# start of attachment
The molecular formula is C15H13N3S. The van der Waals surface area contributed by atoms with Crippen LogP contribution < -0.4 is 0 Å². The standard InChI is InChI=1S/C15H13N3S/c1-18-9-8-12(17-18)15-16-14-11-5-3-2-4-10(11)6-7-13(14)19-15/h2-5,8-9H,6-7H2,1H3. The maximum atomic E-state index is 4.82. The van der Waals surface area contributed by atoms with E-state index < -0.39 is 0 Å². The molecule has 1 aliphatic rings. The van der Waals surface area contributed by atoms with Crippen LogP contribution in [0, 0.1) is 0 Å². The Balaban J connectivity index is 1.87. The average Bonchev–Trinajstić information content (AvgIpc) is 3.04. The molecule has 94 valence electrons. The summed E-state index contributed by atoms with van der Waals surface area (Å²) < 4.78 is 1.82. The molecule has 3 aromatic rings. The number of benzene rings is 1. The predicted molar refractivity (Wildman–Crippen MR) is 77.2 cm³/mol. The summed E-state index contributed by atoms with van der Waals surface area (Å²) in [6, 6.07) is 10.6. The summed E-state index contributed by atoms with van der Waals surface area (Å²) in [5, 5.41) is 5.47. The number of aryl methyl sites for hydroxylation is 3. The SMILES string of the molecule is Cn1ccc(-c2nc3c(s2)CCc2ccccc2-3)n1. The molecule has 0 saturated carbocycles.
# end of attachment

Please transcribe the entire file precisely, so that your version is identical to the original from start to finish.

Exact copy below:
The molecular formula is C15H13N3S. The van der Waals surface area contributed by atoms with Crippen LogP contribution < -0.4 is 0 Å². The standard InChI is InChI=1S/C15H13N3S/c1-18-9-8-12(17-18)15-16-14-11-5-3-2-4-10(11)6-7-13(14)19-15/h2-5,8-9H,6-7H2,1H3. The maximum atomic E-state index is 4.82. The van der Waals surface area contributed by atoms with E-state index < -0.39 is 0 Å². The molecule has 1 aliphatic rings. The van der Waals surface area contributed by atoms with Crippen LogP contribution in [0, 0.1) is 0 Å². The Balaban J connectivity index is 1.87. The average Bonchev–Trinajstić information content (AvgIpc) is 3.04. The molecule has 94 valence electrons. The summed E-state index contributed by atoms with van der Waals surface area (Å²) < 4.78 is 1.82. The molecule has 3 aromatic rings. The number of benzene rings is 1. The predicted molar refractivity (Wildman–Crippen MR) is 77.2 cm³/mol. The summed E-state index contributed by atoms with van der Waals surface area (Å²) in [6, 6.07) is 10.6. The summed E-state index contributed by atoms with van der Waals surface area (Å²) in [5, 5.41) is 5.47. The number of aryl methyl sites for hydroxylation is 3. The SMILES string of the molecule is Cn1ccc(-c2nc3c(s2)CCc2ccccc2-3)n1. The molecule has 0 saturated carbocycles.